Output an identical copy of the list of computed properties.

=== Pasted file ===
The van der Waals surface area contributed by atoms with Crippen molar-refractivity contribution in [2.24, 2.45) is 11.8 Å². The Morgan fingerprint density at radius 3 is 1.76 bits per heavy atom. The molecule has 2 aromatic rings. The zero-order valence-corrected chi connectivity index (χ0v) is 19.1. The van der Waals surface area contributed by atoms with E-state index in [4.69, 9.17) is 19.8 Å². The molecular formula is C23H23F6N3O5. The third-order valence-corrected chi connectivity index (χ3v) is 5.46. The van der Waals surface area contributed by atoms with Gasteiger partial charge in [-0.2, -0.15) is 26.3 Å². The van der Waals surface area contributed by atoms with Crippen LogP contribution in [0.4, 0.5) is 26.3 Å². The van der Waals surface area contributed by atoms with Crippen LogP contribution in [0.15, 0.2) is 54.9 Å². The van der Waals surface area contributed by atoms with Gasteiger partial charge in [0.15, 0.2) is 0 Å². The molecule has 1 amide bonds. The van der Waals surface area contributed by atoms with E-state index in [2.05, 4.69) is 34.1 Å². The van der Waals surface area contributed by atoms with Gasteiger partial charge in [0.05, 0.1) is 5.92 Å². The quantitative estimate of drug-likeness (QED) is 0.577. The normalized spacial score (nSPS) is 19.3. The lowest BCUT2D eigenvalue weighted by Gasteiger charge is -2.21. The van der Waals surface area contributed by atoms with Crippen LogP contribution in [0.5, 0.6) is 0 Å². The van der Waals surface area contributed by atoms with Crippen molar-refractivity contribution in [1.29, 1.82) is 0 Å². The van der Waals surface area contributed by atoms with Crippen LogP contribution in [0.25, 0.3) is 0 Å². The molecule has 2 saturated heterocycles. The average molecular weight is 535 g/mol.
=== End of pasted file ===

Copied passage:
The van der Waals surface area contributed by atoms with Crippen molar-refractivity contribution in [2.24, 2.45) is 11.8 Å². The Morgan fingerprint density at radius 3 is 1.76 bits per heavy atom. The molecule has 2 aromatic rings. The zero-order valence-corrected chi connectivity index (χ0v) is 19.1. The van der Waals surface area contributed by atoms with E-state index in [4.69, 9.17) is 19.8 Å². The molecular formula is C23H23F6N3O5. The third-order valence-corrected chi connectivity index (χ3v) is 5.46. The van der Waals surface area contributed by atoms with Gasteiger partial charge in [-0.2, -0.15) is 26.3 Å². The van der Waals surface area contributed by atoms with Crippen LogP contribution in [0.4, 0.5) is 26.3 Å². The van der Waals surface area contributed by atoms with Crippen LogP contribution in [0.15, 0.2) is 54.9 Å². The van der Waals surface area contributed by atoms with Gasteiger partial charge in [0.15, 0.2) is 0 Å². The molecule has 1 amide bonds. The van der Waals surface area contributed by atoms with E-state index in [2.05, 4.69) is 34.1 Å². The van der Waals surface area contributed by atoms with Gasteiger partial charge in [0.05, 0.1) is 5.92 Å². The quantitative estimate of drug-likeness (QED) is 0.577. The normalized spacial score (nSPS) is 19.3. The lowest BCUT2D eigenvalue weighted by Gasteiger charge is -2.21. The van der Waals surface area contributed by atoms with Crippen LogP contribution in [0.5, 0.6) is 0 Å². The van der Waals surface area contributed by atoms with Crippen molar-refractivity contribution in [1.29, 1.82) is 0 Å². The van der Waals surface area contributed by atoms with Crippen LogP contribution in [0.25, 0.3) is 0 Å². The molecule has 2 saturated heterocycles. The average molecular weight is 535 g/mol.